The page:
From my experience, New York City’s Mexican Restaurants are hit and miss, but once in a while the planets align and voila—pay dirt! This is exactly what transpired on a recent visit to Harlem’s sparkling ode to Mexican and Nuevo Latino cuisine, Agua Fresca.
Please forgive me in advance if I gush effusively over these epicurean treasures—but this is quite simply the finest cuisine of its type that I have ever had the privilege of experiencing—anywhere!
Recently I made a new friend while traveling in Germany and lo and behold, she was from NYC. Like many, she had a favorite restaurant—one that happened to be owned by a “good friend.” With a dose of skepticism, I agreed to join her for an outing, with expectations being what you might imagine. After a few months and a couple of misfires, I finally breached the threshold of Agua Fresca for the first time and all I can say is, “Thank you Demetra!”
Entering Agua Fresca you are welcomed into an intimate dining area—one that glows with warmth and seats approximately 30 at full capacity. This cozy space is highlighted with a comforting color palette, vibrant artwork and a soundtrack that pulls your mind from the streets of Manhattan and transports you to a place that moves just a little more slowly—a place you want to be.
Mexico born Chef Adrian Leon fuses traditional Mexican cooking that was gleaned from his mother, with dynamic and sophisticated flavors he mastered while paying his dues in New York City’s finest restaurants, and the results are simply phenomenal.
We started off our evening by imbibing one of the house-made sangrias alongside a trio of guacamole including Traditional (Hass avocados, onions, tomatoes, cilantro, jalapeños and lime juice), Colorado (a chipotle pepper glaze gives this a smoky and spicy flavor) and Con Camarones y Piña (with shrimp and pineapple). It was a treat to sample a variety of different guacamole and all three were extraordinary, but the spicy smokiness of the Colorado, for me, was born in the dream factory. Next it was time to dive into one of the ceviches on offer and we did so by sharing the Tiradito (thinly sliced salmon, cucumbers, jalapeños, orange juice and soy sauce marinade) —picture perfect with flavors to match.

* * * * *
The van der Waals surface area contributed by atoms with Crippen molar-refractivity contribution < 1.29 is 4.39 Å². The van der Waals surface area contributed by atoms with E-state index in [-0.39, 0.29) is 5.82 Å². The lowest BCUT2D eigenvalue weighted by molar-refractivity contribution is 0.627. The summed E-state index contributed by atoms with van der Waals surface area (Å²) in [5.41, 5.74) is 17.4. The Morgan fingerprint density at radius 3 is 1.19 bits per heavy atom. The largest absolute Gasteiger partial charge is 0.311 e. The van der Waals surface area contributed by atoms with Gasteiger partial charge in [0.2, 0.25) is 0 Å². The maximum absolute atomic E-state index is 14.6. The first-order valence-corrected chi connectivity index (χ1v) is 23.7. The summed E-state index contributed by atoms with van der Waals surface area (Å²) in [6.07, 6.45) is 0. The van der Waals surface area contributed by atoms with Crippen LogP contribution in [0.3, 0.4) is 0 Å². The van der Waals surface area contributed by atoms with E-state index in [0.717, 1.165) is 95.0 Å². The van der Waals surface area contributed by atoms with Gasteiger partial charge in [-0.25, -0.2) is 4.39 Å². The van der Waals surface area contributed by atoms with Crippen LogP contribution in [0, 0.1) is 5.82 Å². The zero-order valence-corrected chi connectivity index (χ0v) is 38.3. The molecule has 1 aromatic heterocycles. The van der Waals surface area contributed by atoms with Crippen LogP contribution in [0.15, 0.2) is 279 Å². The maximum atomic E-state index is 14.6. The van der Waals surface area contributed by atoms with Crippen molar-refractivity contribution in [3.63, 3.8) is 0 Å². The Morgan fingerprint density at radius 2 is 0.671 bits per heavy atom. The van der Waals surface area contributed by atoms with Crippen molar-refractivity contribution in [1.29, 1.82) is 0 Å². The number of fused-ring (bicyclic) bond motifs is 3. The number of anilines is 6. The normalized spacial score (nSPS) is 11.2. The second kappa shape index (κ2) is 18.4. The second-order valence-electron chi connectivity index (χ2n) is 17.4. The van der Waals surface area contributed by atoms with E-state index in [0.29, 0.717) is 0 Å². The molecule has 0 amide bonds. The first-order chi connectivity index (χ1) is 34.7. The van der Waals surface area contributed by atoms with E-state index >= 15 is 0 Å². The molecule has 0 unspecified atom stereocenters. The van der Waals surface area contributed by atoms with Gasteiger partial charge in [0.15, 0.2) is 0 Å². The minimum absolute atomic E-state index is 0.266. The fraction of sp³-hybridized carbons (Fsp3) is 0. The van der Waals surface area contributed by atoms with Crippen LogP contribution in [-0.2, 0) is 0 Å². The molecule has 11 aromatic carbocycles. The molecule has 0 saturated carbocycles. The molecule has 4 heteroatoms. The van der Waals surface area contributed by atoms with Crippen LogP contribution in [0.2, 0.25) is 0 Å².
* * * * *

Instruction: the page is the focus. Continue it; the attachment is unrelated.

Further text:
Moving on to the entrees, I simply had to try the Lengua Tacos (braised beef tongue, guacamole, onions and roasted tomato morita sauce). Maybe they left me speechless simply because I was eating tongue, but this was classic and rocked my world. I couldn’t have been happier… that was until Demetra offered me a bit of her Dorado. This pan seared catch of the day served with BBQ sauce, rock shrimp, coconut rice, jalapeño and chimichurri was simply magnificent. It took everything I had not to climb over the table and hip check my friend right out of her seat—yes, it was that good!
Being named one of the “Ten Best Inexpensive Restaurants of 2011” by the New York Times is an honor that is well deserved. There is nothing overworked, or pretentious about this cuisine. It is simple and expertly executed, with brilliant flavor combinations that will have you coming back time and again.